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Math Help - Interesting problem on thirsty crow!

  1. #1
    Super Member fardeen_gen's Avatar
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    Interesting problem on thirsty crow!

    There is a cylindrical vessel whose height and radius is known. It is filled initially with water whose level is also known. A thirsty crow with hope of quenching his thirst approaches the cylindrical vessel. He throws small pebbles, which can be approximated as small spheres, into the water. However he observes that no matter how many pebbles are thrown the water level never reaches till the mouth of the vessel. Assume that there is no leakage anywhere. The radius of the pebbles is also known(i.e can be included in the calculations) Find the condition for this to happen?

    This was all that was given.
    Its really a good problem. Please state if you are making any assumptions in your solution.
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  2. #2
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    Quote Originally Posted by fardeen_gen View Post
    There is a cylindrical vessel whose height and radius is known. It is filled initially with water whose level is also known. A thirsty crow with hope of quenching his thirst approaches the cylindrical vessel. He throws small pebbles, which can be approximated as small spheres, into the water. However he observes that no matter how many pebbles are thrown the water level never reaches till the mouth of the vessel. Assume that there is no leakage anywhere. The radius of the pebbles is also known(i.e can be included in the calculations) Find the condition for this to happen?

    This was all that was given.
    Its really a good problem. Please state if you are making any assumptions in your solution.
    Perhaps the water is compressible and the crow is a supercrow who is chucking the rocks at Mach 0.7.
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  3. #3
    Super Member craig's Avatar
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    Or maybe the stones heat up during their fall from the crow's feet, evaporating a tiny bit of water everytime they the water, therefore no water rise.
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  4. #4
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    Quote Originally Posted by galactus View Post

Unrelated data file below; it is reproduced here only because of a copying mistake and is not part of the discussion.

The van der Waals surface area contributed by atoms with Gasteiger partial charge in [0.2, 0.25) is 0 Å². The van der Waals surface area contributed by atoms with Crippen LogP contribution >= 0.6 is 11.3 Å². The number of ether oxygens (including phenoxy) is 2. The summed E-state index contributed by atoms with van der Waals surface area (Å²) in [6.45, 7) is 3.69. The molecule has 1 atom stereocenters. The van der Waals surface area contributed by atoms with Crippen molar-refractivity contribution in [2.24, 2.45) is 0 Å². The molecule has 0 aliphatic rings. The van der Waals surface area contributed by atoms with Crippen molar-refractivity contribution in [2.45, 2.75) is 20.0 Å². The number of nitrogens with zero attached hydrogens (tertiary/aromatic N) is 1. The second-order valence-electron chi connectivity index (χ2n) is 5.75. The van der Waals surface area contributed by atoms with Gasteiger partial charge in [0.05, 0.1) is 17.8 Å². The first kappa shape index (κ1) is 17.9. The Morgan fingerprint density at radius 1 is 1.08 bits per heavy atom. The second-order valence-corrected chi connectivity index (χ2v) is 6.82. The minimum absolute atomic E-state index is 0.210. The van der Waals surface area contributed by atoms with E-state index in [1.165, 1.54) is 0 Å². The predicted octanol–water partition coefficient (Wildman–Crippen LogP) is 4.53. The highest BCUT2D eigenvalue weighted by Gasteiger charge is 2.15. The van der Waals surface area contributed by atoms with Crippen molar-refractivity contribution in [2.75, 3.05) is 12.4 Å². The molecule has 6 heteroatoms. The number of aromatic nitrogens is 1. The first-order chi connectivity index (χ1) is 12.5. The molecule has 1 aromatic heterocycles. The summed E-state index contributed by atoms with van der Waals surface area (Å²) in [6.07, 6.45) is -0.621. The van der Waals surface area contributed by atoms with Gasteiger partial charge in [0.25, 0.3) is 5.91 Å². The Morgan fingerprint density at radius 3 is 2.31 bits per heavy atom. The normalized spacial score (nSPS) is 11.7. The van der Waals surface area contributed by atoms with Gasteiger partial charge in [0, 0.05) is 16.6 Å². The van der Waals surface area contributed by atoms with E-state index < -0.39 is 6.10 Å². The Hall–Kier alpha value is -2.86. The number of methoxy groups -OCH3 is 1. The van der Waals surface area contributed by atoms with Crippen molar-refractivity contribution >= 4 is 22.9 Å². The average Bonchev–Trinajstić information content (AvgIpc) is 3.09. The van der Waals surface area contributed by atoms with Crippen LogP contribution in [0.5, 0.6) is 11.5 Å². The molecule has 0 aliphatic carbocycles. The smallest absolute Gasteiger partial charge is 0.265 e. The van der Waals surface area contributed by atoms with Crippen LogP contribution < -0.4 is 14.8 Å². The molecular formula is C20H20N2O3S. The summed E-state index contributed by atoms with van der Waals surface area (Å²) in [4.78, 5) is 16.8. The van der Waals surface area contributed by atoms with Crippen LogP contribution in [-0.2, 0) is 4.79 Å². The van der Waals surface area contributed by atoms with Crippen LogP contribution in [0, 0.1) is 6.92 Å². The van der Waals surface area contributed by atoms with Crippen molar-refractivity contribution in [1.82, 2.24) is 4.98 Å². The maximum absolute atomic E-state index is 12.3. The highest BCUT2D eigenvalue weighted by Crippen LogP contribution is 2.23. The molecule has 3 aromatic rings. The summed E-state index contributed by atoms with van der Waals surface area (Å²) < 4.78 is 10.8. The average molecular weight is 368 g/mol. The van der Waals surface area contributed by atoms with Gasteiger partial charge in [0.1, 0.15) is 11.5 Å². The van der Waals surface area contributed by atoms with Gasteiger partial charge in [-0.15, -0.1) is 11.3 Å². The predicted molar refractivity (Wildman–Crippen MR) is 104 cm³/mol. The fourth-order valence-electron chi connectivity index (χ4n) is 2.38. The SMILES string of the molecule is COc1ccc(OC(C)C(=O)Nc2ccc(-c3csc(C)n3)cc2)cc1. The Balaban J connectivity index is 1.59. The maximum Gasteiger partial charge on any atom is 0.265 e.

A submerged object displaces the same volume of water as its own volume.

    This is a twist on the old Aesop fable.

    Think about it. How many pebbles would it take to displace enough water to get the water to the top if the container were, say, half full?.

    How much volume would that be compared to the volume of the pebbles dropped in?.

    Draw out an example since the height and radius of the cylinder, as well as the radius of the spheres are known.

    Experiment a bit and you'll see it. Think about Buoyancy and Archimedes.
    So? The question states that NO MATTER HOW MANY PEBBLES ARE DROPPED the water level never rises to the mouth. Even if the pebbles wear near infinitesimally small, there would still be a certain amount of them for which the water would reach the mouth.
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  5. #5
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    Quote Originally Posted by craig View Post
    Or maybe the stones heat up during their fall from the crow's feet, evaporating a tiny bit of water everytime they the water, therefore no water rise.
    But yes, perhaps this is the case. Perhaps it's a hot sunny day and the water and crow are sweltering in the heat (hence his thirst). But the water evaporates faster than the rate at which he can displace the same volume with pebbles.
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  6. #6
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    The point here is that the pebbles are spherical, and so there will be space between them. If for example you make the assumption that the pebbles are all the same size, then they can only occupy at most something like 0.74 of the volume of the cylinder (see here). So if the cylinder was initially only one-quarter full of water, then even when the whole cylinder is filled with pebbles, the water will settle into the spaces between them and not reach the top of the cylinder.
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  7. #7
    Super Member fardeen_gen's Avatar
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    When the crow throws in the pebbles, let us assume, the pebbles get arranged in such a way that they are closest to each other much similar to the hexagonal type crystal structure. However, there remains a void in between the four spheres in contact.
    Volume of each small sphere is . If the crow throws in pebbles, the volume of the void is . Let initial level of water be . So the water never comes to the top if


    NOTE: The details will depend on how do you pack the spheres. More likely it will be a random packing and not a hexagonal one. I take for granted that the crow has good command on Chemistry.
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